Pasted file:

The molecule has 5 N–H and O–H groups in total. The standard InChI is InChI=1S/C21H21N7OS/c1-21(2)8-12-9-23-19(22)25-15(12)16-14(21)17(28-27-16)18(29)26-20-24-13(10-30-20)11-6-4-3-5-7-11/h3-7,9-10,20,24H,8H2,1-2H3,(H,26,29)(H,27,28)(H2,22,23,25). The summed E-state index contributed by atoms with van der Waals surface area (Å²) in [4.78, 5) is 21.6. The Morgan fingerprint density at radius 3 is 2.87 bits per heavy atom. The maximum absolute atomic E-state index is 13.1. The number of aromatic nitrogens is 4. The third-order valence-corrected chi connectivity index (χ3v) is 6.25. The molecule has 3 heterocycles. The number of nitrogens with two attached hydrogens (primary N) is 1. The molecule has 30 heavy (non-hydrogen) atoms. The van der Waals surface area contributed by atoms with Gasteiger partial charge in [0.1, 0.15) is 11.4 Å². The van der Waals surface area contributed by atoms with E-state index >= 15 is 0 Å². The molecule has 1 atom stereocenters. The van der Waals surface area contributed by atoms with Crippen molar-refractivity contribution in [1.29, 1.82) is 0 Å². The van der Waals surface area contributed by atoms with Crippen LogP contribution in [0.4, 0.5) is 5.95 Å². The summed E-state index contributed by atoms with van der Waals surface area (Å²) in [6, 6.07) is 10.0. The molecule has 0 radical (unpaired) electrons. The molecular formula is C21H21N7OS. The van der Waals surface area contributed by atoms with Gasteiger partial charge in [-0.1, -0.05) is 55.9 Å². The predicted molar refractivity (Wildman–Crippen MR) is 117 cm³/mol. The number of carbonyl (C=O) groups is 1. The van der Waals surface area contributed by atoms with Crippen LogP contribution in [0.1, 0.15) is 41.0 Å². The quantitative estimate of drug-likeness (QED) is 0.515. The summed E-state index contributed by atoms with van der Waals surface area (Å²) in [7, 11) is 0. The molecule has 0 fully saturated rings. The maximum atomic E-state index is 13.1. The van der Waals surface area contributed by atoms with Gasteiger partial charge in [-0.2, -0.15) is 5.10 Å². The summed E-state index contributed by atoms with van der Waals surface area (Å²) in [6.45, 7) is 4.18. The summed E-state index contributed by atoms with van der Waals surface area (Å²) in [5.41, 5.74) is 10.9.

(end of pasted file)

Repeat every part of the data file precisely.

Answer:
The molecule has 5 N–H and O–H groups in total. The standard InChI is InChI=1S/C21H21N7OS/c1-21(2)8-12-9-23-19(22)25-15(12)16-14(21)17(28-27-16)18(29)26-20-24-13(10-30-20)11-6-4-3-5-7-11/h3-7,9-10,20,24H,8H2,1-2H3,(H,26,29)(H,27,28)(H2,22,23,25). The summed E-state index contributed by atoms with van der Waals surface area (Å²) in [4.78, 5) is 21.6. The Morgan fingerprint density at radius 3 is 2.87 bits per heavy atom. The maximum absolute atomic E-state index is 13.1. The number of aromatic nitrogens is 4. The third-order valence-corrected chi connectivity index (χ3v) is 6.25. The molecule has 3 heterocycles. The number of nitrogens with two attached hydrogens (primary N) is 1. The molecule has 30 heavy (non-hydrogen) atoms. The van der Waals surface area contributed by atoms with Gasteiger partial charge in [0.1, 0.15) is 11.4 Å². The van der Waals surface area contributed by atoms with E-state index >= 15 is 0 Å². The molecule has 1 atom stereocenters. The van der Waals surface area contributed by atoms with Crippen molar-refractivity contribution in [1.29, 1.82) is 0 Å². The van der Waals surface area contributed by atoms with Crippen LogP contribution in [0.4, 0.5) is 5.95 Å². The summed E-state index contributed by atoms with van der Waals surface area (Å²) in [6, 6.07) is 10.0. The molecule has 0 radical (unpaired) electrons. The molecular formula is C21H21N7OS. The van der Waals surface area contributed by atoms with Gasteiger partial charge in [-0.1, -0.05) is 55.9 Å². The predicted molar refractivity (Wildman–Crippen MR) is 117 cm³/mol. The number of carbonyl (C=O) groups is 1. The van der Waals surface area contributed by atoms with Crippen LogP contribution in [0.1, 0.15) is 41.0 Å². The quantitative estimate of drug-likeness (QED) is 0.515. The summed E-state index contributed by atoms with van der Waals surface area (Å²) in [7, 11) is 0. The molecule has 0 fully saturated rings. The maximum atomic E-state index is 13.1. The van der Waals surface area contributed by atoms with Gasteiger partial charge in [-0.2, -0.15) is 5.10 Å². The summed E-state index contributed by atoms with van der Waals surface area (Å²) in [6.45, 7) is 4.18. The summed E-state index contributed by atoms with van der Waals surface area (Å²) in [5.41, 5.74) is 10.9.